Education theme behind NAACP 'Back to the Prom' benefit

Harriet Howard Heithaus/Staff
Thanise Marc, who won the gold medal from the NAACP ACT-SO program for her original essay, left, and Gaëlle André, gold medalist for music in the same program relax at dinner. Mare read her essay and Andre sang "You Raise Me Up" for the audience.

Harriet Howard Heithaus/Staff Thanise Marc, who won the gold medal from the NAACP ACT-SO program for her original essay, left, and Gaëlle André, gold medalist for music in the same program relax at dinner. Mare read her essay and Andre sang "You Raise Me Up" for the audience.

Tia Johnson/Staff
The first prize in the live auction was an overstuffed teddy bear, which the winner donated to the Shelter for Abused Women and Children. But there were trips to far away places like Paris, jewelry, dinners and wine tastings to be had.

Tia Johnson/Staff The first prize in the live auction was an overstuffed teddy bear, which the winner donated to the Shelter for Abused Women and Children. But there were trips to far away places like Paris, jewelry, dinners and wine tastings to be had.

Harriet Howard Heithaus/Staff
Dessert to finish off dinners of salmon, pasta or chicken, included a chocolate cake with warm filling, berries with glaze and creme frâiche.

Harriet Howard Heithaus/Staff Dessert to finish off dinners of salmon, pasta or chicken, included a chocolate cake with warm filling, berries with glaze and creme frâiche.

A crowded ballroom and a bustling silent auction array and the lively “Prom Night” theme — there were even hully-gully dance lesson — gave the 30th annual NAACP Freedom Fund Banquet the air of a party. But there was serious logic behind the theme.

A prom is part of high school, and education is the ticket to a better life, and to the ability to help others, as Harold Weeks, president of the organization, told more than 200 attendees in the ballroom at the Naples Hilton Saturday, Oct. 27. The NAACP's programs include a youth and college division with leadership programs, a Back to School/Stay in School initiative and its ACT-SO (Afro-academic, Cultural Technological and Scientific Olympics) rewards talents on levels from local to national.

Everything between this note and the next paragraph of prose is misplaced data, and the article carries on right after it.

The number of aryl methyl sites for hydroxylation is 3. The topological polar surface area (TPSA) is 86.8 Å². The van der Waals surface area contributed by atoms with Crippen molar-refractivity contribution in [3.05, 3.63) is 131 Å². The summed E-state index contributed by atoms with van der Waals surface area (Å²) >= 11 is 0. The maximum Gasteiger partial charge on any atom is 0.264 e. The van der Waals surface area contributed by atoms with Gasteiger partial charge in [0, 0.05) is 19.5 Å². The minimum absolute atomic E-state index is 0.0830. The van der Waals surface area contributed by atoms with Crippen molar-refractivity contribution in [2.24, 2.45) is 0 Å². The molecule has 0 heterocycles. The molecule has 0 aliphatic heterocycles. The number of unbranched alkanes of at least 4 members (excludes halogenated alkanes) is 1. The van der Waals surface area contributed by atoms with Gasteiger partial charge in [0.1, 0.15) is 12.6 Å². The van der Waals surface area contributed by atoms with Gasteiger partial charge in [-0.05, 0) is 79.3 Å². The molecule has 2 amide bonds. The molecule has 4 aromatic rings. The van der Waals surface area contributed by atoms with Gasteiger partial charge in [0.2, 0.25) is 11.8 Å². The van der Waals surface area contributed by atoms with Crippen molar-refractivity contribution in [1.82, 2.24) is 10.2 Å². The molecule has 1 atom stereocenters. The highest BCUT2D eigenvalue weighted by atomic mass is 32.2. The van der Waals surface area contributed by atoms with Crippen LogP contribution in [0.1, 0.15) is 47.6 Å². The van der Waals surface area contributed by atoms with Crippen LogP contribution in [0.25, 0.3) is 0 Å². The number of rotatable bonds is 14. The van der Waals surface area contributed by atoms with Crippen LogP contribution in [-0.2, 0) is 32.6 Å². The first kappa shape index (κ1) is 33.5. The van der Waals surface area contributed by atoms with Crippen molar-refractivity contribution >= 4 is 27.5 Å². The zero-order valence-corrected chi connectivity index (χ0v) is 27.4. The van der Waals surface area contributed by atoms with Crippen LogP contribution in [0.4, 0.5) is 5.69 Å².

At the ball, supporters heard two of its local gold medalists: Thanise Marc, 15, a Golden Gate High School student who read her original essay on personal inspiration, and Gaëlle André, 16, of Lely High School, who sang the Rolf Loveland/Brendan Graham ballad, "You Raise Me Up" for the crowd.

During his keynote speech Weeks reminded the NAACP members and supporters that they were "the conscience of America" and that "as long as people's rights are being violated, there will always be a need for the NAACP." Those right, he said, applied to people of all ethnicities, not only African-American.

Guests received carnation corsages, a la prom wear, and some, such as Weeks, came outfitted in white tie and tails for a big night. Pre-dinner passed hors d'ouevres gave supporters time to dart among silent-auction offerings such as wine tastings at Whole Foods, dinners at local restaurants, an amethyst-and-diamond pendant, golf games, reserved hockey seats, girls' night out parties and wine baskets. After a dinner of salmon, chicken and pasta, attendees heard from Barbara Melvin, mistress of ceremonies, who kept the program moving at a lively pace. She was aided by awards presentations from Akita Cannon, the NAACP Freedom Fund chair, and the evening was opened and closed with prayer by the Rev. Clinton Hall of Unity Faith Missionary Baptist Church.

Net proceeds had not been full tallied, but there was spirited bidding during the live auction on offers of a women's diamond-ceramic-gold chronograph and a men's Equinox watch, trips to San Francisco wine country and a Tuscan cooking class in Italy.

For more information on the NAACP and its programs, see the website, www.naacpcolliercounty.com.

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